EXCLUSIVE: European businesses say digital transformation is critical to success
European business leaders agree that digital transformation is critical to their future success, yet a survey published today by Fujitsu reveals that most companies lack a clear strategy for reaching this goal – and the majority still see the whole digitalization process as a gamble.
The year 2016 is widely tipped by industry pundits as the “year of digital transformation”, and three quarters of organizations agree it is a business priority. Gartner analyst Michael Burkett confirms: “Digital business is shifting from a future strategic vision by IT leaders and digital leaders to providing a real competitive edge today.”
Fujitsu’s research reveals a huge amount of industry-wide optimism in digital transformation. Executives are confident in their own organization’s ability to progress transformation projects and the overwhelming majority are in favor of moving even faster. There is also widespread agreement that failing to digitalize fast enough will lead to a sweeping range of penalties including loss of productivity, reduced business responsiveness to the market and problems with customer retention and loyalty.
Although it is clearly recognized that digital transformation impacts the top line, in terms of how organizations create value for their customers, Fujitsu’s research also uncovers huge disconnects in terms of strategic priorities for digital projects. Among the key findings:
- One in three respondents agrees that digital priorities are fully aligned within their organization
- Every second business leader thinks digitalization is a job best left to the IT department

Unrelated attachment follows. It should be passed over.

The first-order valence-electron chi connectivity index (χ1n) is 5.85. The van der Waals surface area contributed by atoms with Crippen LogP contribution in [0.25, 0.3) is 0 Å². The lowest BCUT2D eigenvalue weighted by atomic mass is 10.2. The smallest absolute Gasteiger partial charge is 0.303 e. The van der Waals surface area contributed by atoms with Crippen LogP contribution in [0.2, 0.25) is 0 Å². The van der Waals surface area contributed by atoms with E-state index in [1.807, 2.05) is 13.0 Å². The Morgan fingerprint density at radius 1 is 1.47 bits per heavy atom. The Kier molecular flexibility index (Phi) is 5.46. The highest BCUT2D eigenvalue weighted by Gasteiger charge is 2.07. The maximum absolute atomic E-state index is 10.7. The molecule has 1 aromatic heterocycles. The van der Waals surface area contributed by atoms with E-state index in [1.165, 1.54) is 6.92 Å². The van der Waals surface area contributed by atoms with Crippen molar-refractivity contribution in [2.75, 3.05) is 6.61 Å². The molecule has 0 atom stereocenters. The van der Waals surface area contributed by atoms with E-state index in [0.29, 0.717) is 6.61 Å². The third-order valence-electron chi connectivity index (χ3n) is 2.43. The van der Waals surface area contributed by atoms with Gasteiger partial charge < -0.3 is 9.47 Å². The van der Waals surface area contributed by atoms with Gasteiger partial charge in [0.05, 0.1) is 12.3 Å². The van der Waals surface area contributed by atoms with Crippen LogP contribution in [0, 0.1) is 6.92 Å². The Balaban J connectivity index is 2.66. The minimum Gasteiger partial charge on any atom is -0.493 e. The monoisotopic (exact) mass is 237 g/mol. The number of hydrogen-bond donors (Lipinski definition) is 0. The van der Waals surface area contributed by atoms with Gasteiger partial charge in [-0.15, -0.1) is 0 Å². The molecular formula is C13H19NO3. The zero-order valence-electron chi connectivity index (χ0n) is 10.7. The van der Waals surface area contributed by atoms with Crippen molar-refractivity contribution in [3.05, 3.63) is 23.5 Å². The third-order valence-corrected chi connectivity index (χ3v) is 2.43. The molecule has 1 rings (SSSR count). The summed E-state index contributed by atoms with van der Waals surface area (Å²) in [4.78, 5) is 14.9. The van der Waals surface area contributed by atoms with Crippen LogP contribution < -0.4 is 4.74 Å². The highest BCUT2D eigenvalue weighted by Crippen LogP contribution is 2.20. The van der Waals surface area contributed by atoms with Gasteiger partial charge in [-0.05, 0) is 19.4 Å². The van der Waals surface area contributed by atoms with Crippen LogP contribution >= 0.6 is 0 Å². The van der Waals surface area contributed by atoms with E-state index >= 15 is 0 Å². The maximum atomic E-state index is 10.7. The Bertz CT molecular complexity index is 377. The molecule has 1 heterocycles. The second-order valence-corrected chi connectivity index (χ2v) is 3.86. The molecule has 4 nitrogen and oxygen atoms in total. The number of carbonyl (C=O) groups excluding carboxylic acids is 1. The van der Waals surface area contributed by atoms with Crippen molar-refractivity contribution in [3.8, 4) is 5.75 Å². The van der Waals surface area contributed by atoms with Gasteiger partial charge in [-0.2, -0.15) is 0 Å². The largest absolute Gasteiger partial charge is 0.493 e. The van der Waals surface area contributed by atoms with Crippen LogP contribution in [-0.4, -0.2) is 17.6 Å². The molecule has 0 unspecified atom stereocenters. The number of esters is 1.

- One in three executives think they are already over-spending on digital projects
- Only one in four is “extremely confident” in advising on the right choices.
“When you scratch the surface, business optimism on digital transformation in fact looks more like bravado,” said Duncan Tait, CEO, EVP and Head of EMEIA at Fujitsu. “Digitalization is clearly hugely beneficial to businesses, although the current sentiment is more about conflict, confusion and imbalance. Fujitsu’s research has clearly identified that only one in every four IT decision makers are actually confident in their digital decisions, and two in every three even consider their digital transformation projects to be a gamble.
“Digital transformation is increasingly core to societal and economic stability and in order to thrive, businesses will need to accelerate the pace at which they bring technology and new ideas together,” adds Tait. “However, the lack of clear ownership and conflicting priorities is a barrier to success. Fujitsu is focused on supporting customers on their journey to digital transformation and in enabling customers to achieve balance, both in order for them to thrive in a digital world as well as to transform their businesses without disruption.”
Fujitsu defines transformation as bridging the digital disconnect through the seamless integration of new front-end experiences with processes and information at the core operational level. This process is fundamental to future business, yet many companies clearly fail to appreciate the risks of attempting a poorly-planned implementation. Finding the right balance is unique for every customer, instead of being a linear process or about doing one thing or another.
What’s more is that in order to be truly digital, organizations must be digitally-enabled from end to end, by building new digital front-end experiences and seamlessly connecting these to the back-end systems and infrastructure that enable them.